I am always tempted to ask the people who breathlessly quote what various public-health authorities are now saying about masking and boosters whether they know how the National Institutes of Health defines a “problem drinker”? The answer is a woman who has more than one “unit” of alcohol a day, i.e., my wife and nearly all of my female friends. These same authorities, if asked, would probably say that considerable risks are associated with eating crudos or kibbeh nayyeh, or taking Tylenol after a hangover. (This is to say nothing of cannabis, which is of course still banned at the federal level.) My point is that sophisticated adults are generally capable of winking at overly stringent guidelines. In the case of COVID, many are not.
I wish I could convince myself that for once in my life with COVID we were actually experiencing a healthy break from the usual pattern, according to which the latest silly novelties—no-fault divorce, [ed.: !!!} factory-sliced bread, frozen meals, and, of course, infant formula—are adopted enthusiastically by the upper middle classes, who then think better of them by the time the lower orders come around.
But I am afraid that the future, at least in major metropolitan areas, is one in which sooner or later elites will acknowledge their folly while continuing to impose it on others. I, for one, would not be surprised if for years to come it were the expectation in New York and California that even vaccinated workers in the service industry wear masks, the ultimate reification of status in a world in which casual dress has otherwise erased many of what were once our most visible markers of class.
The most interesting question to me, which I plan to ask the magazine’s managing editor, is why the Atlantic is printing this insouciant reactionary garbage. (ETA: I should have mentioned that Walther lives in a state whose ICUs are over-run with COVID cases, leading to burnt-out health care workers many preventable deaths from non-COVID causes).
I’m the last person to deny that public health authorities sometimes overstate health risks in unhelpful ways. For instance, I think it’s a questionable idea to official advise pregnant women to abstain from all alcohol during pregnancy, given the non-existent evidence that light drinking during pregnancy even correlates significantly with any adverse health outcomes for newborns.
But what would Matthew “Party of Life” Walther have to say about drinking during pregnancy if one million babies suffering from fetal alcohol syndrome had been born in the USA since February of last year? Just a wild guess, but I bet he’d be OK with a few meddling nanny state bureaucrats trying to do something about that.
MORE THAN ONE MILLION AMERICANS HAVE DIED SINCE FEBRUARY OF LAST YEAR WHO WOULD NOT HAVE DIED BUT FOR THE COVID EPIDEMIC.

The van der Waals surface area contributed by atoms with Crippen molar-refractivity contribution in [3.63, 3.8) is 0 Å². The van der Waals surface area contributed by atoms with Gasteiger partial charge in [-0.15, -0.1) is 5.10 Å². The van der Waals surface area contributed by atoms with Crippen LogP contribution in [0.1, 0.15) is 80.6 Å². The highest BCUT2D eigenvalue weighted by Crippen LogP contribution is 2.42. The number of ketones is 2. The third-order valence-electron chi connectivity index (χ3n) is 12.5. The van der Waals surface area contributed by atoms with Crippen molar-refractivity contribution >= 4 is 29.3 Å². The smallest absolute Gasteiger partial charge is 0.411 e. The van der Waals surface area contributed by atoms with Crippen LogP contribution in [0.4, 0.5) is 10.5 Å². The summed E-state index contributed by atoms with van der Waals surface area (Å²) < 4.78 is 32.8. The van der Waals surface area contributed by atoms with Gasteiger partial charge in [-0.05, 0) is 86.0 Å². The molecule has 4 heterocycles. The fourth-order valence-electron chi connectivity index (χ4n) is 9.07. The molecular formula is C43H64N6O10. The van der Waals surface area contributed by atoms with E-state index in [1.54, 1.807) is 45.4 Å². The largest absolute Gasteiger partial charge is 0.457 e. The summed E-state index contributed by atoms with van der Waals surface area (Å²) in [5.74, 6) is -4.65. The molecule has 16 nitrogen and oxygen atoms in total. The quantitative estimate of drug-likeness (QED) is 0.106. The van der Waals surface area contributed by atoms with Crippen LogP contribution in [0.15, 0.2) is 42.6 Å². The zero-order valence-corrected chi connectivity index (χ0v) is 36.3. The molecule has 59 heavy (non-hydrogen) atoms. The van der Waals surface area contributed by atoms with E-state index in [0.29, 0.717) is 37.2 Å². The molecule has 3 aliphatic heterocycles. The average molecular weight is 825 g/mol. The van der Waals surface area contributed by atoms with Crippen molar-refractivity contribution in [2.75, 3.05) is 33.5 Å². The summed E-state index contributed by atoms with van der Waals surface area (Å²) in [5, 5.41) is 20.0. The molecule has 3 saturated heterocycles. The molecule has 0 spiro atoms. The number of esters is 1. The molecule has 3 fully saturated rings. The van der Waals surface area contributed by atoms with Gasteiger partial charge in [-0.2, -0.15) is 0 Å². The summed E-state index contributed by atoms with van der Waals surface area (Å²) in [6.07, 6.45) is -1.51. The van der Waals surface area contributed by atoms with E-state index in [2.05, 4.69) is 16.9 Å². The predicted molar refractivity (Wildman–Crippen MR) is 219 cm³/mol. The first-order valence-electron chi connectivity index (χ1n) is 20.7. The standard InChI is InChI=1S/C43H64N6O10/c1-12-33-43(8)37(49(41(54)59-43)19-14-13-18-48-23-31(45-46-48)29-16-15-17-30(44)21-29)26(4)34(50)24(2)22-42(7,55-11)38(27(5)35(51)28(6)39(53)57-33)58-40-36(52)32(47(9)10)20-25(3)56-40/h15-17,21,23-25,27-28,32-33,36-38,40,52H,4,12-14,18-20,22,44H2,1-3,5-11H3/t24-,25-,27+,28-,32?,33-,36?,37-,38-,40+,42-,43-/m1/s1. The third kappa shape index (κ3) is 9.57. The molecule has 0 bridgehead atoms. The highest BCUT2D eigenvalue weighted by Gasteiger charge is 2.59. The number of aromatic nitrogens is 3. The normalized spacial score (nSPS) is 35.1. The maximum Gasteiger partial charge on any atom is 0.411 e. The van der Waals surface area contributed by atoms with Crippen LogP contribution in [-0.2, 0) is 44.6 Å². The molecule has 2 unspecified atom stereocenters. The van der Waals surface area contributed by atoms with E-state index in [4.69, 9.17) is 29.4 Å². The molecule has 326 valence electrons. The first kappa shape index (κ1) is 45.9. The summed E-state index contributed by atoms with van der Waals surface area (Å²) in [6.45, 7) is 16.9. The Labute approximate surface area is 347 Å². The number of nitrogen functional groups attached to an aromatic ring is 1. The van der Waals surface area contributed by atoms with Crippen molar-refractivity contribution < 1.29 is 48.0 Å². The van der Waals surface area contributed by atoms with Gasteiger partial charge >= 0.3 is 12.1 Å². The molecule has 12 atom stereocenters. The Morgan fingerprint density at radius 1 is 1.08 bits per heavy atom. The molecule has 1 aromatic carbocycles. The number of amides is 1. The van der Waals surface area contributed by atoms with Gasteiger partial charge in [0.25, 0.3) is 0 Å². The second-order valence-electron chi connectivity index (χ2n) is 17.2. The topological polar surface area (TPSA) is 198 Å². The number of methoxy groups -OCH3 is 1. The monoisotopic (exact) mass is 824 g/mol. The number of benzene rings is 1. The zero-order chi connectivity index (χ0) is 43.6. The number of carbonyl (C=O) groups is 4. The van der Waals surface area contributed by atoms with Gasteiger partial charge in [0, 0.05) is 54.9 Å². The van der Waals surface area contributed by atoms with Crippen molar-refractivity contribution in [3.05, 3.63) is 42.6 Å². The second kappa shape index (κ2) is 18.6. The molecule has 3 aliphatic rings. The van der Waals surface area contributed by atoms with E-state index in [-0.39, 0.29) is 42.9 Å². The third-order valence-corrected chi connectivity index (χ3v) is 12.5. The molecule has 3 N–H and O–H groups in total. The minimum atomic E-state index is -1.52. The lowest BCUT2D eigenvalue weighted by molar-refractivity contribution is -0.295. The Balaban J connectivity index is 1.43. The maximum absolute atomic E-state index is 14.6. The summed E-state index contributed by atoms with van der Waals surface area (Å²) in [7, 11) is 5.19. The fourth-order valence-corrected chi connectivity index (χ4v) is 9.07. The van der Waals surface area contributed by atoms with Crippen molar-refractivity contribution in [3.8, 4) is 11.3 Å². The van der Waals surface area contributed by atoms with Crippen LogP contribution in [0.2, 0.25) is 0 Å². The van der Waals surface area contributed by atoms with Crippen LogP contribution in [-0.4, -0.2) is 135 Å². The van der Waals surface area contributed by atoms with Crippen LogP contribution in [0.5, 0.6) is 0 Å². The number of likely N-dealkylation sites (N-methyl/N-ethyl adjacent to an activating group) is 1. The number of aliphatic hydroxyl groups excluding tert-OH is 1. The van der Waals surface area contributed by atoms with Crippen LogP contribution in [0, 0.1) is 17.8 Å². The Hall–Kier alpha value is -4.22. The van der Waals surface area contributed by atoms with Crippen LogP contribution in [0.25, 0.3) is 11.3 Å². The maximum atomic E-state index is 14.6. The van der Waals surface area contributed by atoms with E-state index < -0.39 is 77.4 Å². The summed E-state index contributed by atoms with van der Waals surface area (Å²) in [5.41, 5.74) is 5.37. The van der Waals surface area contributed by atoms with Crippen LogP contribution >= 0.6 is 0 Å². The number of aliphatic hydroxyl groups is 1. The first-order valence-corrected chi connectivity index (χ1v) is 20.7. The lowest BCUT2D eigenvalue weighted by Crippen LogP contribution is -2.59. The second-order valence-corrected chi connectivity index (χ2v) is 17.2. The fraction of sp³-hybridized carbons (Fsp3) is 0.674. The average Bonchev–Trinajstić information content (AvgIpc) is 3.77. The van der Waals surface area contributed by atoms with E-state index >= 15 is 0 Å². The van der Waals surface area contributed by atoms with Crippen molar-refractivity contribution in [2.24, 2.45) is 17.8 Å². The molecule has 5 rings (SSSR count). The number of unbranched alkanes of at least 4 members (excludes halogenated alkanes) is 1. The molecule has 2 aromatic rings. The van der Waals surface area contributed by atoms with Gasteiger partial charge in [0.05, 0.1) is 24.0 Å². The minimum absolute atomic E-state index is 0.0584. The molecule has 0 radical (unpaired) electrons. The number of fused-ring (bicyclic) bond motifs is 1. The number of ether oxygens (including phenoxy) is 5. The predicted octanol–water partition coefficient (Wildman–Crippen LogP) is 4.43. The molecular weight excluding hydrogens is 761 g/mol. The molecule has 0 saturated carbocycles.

Math: 535,000 more Americans died in 2020 than in 2019. If mortality trends had remained stable, as they pretty much tend to do outside of things like global pandemics, that’s 520,000 more Americans than would have died but for the COVID epidemic.
Given that as of last Wednesday 403,000 people in the USA had officially died of COVID in 2021, compared to 385,000 in all of 2020, it seems certain that the excess death totals in this country this year are going to exceed the 520,000 excess deaths recorded in 2020.
But let’s be conservative, and say we’re looking at only one million excess American deaths so far, over the course of a pandemic that shows little sign of abating (the seven-day rolling average of daily deaths is back up to 1,146).
You would think that one million deaths would count as kind of a big deal. That’s 375 times the number of excess deaths recorded in the USA on September 11, 2001, which means that we’ve been enduring the epidemiological equivalent of more than one 9/11 every two days for nearly two years now.
It’s more than the total number of homicides in the USA over the past half century.
Again, what interests me is, why do putatively liberal publications believe it’s important to share the most egregious sort of right wing bullshit with their readers? I mean how is a piece that argues, in essence, that one million extra dead Americans over the past 22 months just really isn’t any big deal, and can be compared to overly cautious public health warnings about pregnant women drinking and the like?
One possible answer, of course, is that the editors of the Atlantic are crypto-right wingers. I don’t think that’s the case, or at most it’s the case very slightly at the margin, in the centrist “I’m a social liberal but a fiscal conservative” sense.
I suspect a far more important factor is that these people are so wedded to their self-image as open-minded cosmopolitans — hopefully not too rootless though — that they feel some sort of perverse obligation to print insidious right wing propaganda, at the very moment when insidious right wing propaganda is trying to destroy everything that the Atlantic’s self-consciously liberal writers and editors believe sincerely they hold dear.
And that’s one of our many big problems in this country at this moment.